Laryngomalacia (1176)

Key points below

What is laryngomalacia?Laryngomalacia

Laryngomalacia is a condition that affects the voice box structures, also known as larynx.  Tissue above the voice box, including the epiglottis, protects against food and liquid from going through the voice box, and into the lungs. However, if the tissue is too floppy, it may fall over the airway opening and block part of it. This causes noisy breathing called stridor. The condition usually corrects itself as a child grows but may last until 1½ years of age.

What causes it? 

The cause is not known, but it is often present at birth. It may be due to muscles that are not fully developed. It could be from an underdeveloped nervous system in that area.

What are the symptoms?

The symptoms can start within the first two weeks of life, but can show up as late as 1½ years of age. The main symptom is noisy breathing when taking a breath in. The noise may get louder when your child cries, plays, feeds or sleeps on the back. Other symptoms may include:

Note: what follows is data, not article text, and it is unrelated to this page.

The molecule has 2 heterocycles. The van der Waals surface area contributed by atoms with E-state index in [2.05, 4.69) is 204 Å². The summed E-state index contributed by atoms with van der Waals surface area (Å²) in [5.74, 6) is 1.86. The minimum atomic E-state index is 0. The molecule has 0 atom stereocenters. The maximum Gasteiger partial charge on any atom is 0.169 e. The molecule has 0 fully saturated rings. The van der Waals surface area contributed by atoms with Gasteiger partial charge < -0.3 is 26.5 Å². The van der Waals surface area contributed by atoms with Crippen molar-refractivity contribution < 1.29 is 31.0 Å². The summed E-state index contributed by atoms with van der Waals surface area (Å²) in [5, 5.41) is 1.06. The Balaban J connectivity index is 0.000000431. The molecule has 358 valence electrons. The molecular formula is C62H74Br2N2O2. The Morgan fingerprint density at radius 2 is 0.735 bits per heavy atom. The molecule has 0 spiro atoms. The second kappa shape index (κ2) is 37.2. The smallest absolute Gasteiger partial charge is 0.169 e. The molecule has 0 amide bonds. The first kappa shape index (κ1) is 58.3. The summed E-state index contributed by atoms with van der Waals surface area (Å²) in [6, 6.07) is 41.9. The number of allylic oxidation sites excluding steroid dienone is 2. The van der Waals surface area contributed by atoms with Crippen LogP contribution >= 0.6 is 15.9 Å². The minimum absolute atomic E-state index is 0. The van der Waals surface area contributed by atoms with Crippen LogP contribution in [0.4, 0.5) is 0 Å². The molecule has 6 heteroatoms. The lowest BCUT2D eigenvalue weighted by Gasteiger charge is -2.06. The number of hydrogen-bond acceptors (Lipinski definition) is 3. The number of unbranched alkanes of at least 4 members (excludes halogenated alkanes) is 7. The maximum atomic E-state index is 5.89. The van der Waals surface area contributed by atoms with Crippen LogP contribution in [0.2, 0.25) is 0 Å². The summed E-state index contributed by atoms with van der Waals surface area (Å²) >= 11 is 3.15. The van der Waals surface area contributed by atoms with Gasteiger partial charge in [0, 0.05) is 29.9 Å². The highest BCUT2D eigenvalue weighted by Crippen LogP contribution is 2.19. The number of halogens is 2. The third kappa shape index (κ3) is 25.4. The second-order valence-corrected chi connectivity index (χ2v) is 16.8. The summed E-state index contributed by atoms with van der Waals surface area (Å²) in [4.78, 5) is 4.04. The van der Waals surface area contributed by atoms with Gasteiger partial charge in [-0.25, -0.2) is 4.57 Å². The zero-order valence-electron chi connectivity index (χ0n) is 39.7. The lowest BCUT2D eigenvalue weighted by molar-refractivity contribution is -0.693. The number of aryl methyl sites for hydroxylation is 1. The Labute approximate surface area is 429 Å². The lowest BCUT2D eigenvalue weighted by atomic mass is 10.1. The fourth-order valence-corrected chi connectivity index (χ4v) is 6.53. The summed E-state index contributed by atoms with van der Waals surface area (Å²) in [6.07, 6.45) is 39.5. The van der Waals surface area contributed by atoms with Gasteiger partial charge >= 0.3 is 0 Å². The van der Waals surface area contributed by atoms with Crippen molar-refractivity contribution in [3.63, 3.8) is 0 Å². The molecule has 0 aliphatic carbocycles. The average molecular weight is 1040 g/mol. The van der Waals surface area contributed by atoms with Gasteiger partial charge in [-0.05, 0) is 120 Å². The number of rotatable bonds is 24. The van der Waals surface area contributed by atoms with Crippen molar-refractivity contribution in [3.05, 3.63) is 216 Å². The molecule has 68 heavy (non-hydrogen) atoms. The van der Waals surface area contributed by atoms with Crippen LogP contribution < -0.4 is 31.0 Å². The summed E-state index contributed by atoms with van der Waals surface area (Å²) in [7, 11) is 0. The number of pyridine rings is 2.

The symptoms may get worse over the first few months. Most children will outgrow the noisy breathing by 12 to 18 months of age.

Some children with laryngomalacia also have Gastric Esophageal Reflux Disease (GERD). This is when spit up (reflux) travels from the stomach and into the mouth. It can cause the floppy tissue above the voice box to swell and make breathing sound even louder. Your child’s primary care doctor may need to prescribe medicine to treat GERD.

How is Laryngomalacia diagnosed?

The diagnosis is made in a number of ways:

Bring your child to the hospital Emergency Room if:

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Call your child’s doctor, nurse, or clinic if you have any questions or concerns or if your child:

  • Often vomits after eating.
  • Is not gaining weight.
  • Stops nursing often or takes longer than 30 minutes to take a bottle.
  • Chokes and gags with each feeding.
  • Has special health care needs that were not covered by this information.